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Exeter University: ‘Why I revealed my friends’ racist WhatsApp messages’

May 2, 2018
Arsalan MotavaliImage copyrightSatchit Srikanth
Image caption Arsalan Motavali says he has no regrets about his decision to go public with the “vile” WhatsApp messages

“It went from crude humour to racial slurs. Awful things were said about rape. Every group was targeted.”

Exeter University student Arsalan Motavali is talking about the WhatsApp group he was in with fellow members of the university’s law society.

“[The messages] started to get progressively worse after certain people were added.”

Exeter University: ‘Why I revealed my friends’ racist WhatsApp messages’Exeter University: ‘Why I revealed my friends’ racist WhatsApp messages’

Five months on and several of them have been expelled after Arsalan’s post of their “vile” screen shots went viral.

Speaking to Newsbeat, the 21-year-old said he had no regrets about his decision to go public.

Skip Twitter post by @arsalanm_

Update on Exeter: Expulsions and suspensions for them all. Can’t thank everybody who showed support enough, from all the media teams to the heroes on twitter, you’re the best. โœŠ๐ŸปโœŠ๐ŸผโœŠ๐ŸฝโœŠ๐ŸพโœŠ๐Ÿฟ

โ€” Arsalan (@arsalanm_) May 1, 2018

End of Twitter post by @arsalanm_

Rewind to November 2017 and Arsalan was a member of a WhatsApp group with other people in the university’s Bracton Law Society

But the tone of the messages turned nasty – and Arsalan decided to post some of them to Facebook.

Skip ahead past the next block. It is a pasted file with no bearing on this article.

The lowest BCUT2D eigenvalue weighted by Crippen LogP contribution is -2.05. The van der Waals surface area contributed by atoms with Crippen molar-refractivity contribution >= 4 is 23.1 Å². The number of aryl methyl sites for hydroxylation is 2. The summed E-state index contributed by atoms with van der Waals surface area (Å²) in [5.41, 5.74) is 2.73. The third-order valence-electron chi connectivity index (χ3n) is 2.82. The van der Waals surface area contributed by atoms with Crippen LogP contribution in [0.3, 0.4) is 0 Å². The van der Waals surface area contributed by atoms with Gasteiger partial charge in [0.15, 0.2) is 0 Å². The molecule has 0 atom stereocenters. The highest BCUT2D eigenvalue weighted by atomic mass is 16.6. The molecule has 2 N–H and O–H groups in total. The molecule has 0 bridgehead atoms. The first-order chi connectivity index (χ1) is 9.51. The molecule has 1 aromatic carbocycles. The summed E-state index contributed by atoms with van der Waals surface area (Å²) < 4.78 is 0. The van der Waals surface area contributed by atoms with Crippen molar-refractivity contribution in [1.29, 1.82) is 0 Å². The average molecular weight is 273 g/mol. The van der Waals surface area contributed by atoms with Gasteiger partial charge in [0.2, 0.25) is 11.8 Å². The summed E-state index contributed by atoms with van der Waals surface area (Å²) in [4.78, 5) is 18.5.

They were shared thousands of times.

Image copyrightArsalan Motavali
Image caption The messages were sent between members of the Bracton Law Society

“It got too much for me so I just left the group chat and forwarded the messages to some of my [non-university] friends.

“I told them about everything that had happened and they were horrified.

Arsalan’s friends advised him to complain to Exeter University, but he says he just didn’t get round to it immediately.

“I left it on the back burner for a while because I had essays to write, it was a busy time.”

Freedom of speech

The next step was when Arsalan showed the messages to some of his university friends.

He said they were horrified by what they saw: “We talked about going through the university but one of my friends had had a far worse situation and it was a five-month investigation and an outcome that was incredibly vague.

“I’ve always been a massive advocate of freedom of speech [but] there is also an integrity you need to have as someone who wants to practise in the legal field.

“You should know the consequences of the statements you’re making.”

As well as being racist, sexist and bigoted, one of the messages targeted someone who’d been stabbed at university.

“Ignorant jokes are one thing, and genuinely appearing to have some form of prejudice towards people of colour is a total other thing.”

Image copyrightArsalan Motavali

After the investigation was finished an email was sent to students and staff by university officials.

It explained expulsions, suspensions and other sanctions had been used. But there was no comment on how many people had been expelled.

Arsalan says he thinks the investigation was handled well.

“I believe it was, because what if in the future my kid goes for an interview with a law firm and sits opposite one of those individuals?

“Regardless of how much they say they don’t hold those views, those prejudices are still there – I’ve seen it first hand.

“I don’t think I’ve fixed [the problem] but I feel like a conversation has been opened up.”

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